29/05/2015 09:05 BST | Updated 28/05/2016 06:59 BST

Social Mobility Does Not Exist

Growing up in Merthyr Tydfil, my family never went to art galleries, never listened to classical music and never hunted foxes or pheasants. Our cultural exploits involved watching Gladiators, reading Jacqueline Wilson books at bedtime and going to a pantomime once a year. I watched a lot of cartoons and never listened to The Archers. Whilst we may not have been especially 'cultured', we considered ourselves to be middle class, and it wasn't until I came to university that I realised economic class and social class are two immensely different things.

Social mobility is a lie, which has been repackaged and sold to us by a succession of governments that have emphasised aspiration above all else. Whilst some degree of upward mobility is possible in purely economic terms, no degree of ascension through the monetary class hierarchy can buy you the social privileges of the upper middle classes. That's precisely why you can be raised middle class, go to a good school and get into a great university, but still find yourself excluded from full participation because you didn't catch someone's literary reference. That's also why you can be a member of the same economic class as someone who dismisses you as 'nouveau riche'. Simply having the economic means does not make you middle class - it's not enough to own the expensive bottle of wine, unless you can talk about it with confidence.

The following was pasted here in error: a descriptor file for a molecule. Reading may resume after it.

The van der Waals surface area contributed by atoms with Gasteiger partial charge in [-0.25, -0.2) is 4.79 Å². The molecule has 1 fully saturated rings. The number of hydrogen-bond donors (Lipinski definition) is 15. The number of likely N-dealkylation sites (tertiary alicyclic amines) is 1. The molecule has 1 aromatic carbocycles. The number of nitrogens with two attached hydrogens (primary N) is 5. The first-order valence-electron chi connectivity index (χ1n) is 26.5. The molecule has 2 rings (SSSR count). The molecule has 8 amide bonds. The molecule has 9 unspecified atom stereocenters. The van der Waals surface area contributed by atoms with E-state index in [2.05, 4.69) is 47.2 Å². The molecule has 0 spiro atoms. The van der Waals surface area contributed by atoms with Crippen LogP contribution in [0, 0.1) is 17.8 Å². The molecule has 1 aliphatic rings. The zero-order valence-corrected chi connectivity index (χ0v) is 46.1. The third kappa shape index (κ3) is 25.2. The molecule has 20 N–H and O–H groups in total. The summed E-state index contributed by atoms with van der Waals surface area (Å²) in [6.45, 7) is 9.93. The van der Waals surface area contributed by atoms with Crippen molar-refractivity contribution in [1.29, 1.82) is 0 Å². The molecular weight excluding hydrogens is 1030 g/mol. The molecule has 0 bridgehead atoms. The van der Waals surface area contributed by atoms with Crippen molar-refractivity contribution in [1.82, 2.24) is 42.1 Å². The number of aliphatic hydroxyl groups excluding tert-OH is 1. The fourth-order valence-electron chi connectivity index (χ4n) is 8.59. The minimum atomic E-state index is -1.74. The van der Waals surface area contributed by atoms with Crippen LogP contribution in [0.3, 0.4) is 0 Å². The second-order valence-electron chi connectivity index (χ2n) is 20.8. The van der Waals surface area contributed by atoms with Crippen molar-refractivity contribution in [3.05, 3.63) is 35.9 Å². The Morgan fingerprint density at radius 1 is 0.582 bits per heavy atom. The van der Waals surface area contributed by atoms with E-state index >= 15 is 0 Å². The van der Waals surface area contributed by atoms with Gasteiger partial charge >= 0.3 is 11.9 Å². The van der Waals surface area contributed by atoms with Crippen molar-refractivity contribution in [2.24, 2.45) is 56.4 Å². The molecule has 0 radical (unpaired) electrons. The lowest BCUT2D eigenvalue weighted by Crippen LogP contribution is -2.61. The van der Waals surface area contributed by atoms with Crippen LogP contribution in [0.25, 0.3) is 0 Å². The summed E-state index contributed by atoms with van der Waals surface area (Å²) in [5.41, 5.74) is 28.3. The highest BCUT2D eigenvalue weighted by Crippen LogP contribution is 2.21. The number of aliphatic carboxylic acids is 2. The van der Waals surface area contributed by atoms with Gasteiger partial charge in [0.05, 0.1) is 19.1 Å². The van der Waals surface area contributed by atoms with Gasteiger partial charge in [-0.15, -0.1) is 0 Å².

Although I come from a middle class background, during my first weeks at university, I had the constant sense that I was missing the punch line of every joke. Everyone else seemed to understand the references people were making, but I simply drew a blank. It's incredibly deflating to be accepted to a great university, only be excluded from conversations by a sheer lack of cultural capital. These cultural references are not unintentionally made. Those with privilege are aware that not everyone was raised on a diet of gravlax and Don Giovanni. Making these references around your new peer group is a subtle way of discriminating between those who have worth and those who do not. Elite and mass culture still serve as a tool to discriminate between the haves and the have-nots.

The elite members of the British class system seek to protect their privilege, and if you can't do that by assigning the plebs to heavy industry, then you can do it by scoffing at their lack of cultural capital. We are taught to aspire to attain a better economic status, and whilst you may climb the ladder of economic class, you are equally as likely now as ever before to die in the same cultural class that you were born into. It's a tragic irony that we have been trained to frame our ambitions within the framework of a system which continues to socially exclude all those except a privileged elite. Social class is the secret knock on the door of power and influence. If you didn't learn it at Eton, you are shut you out entirely.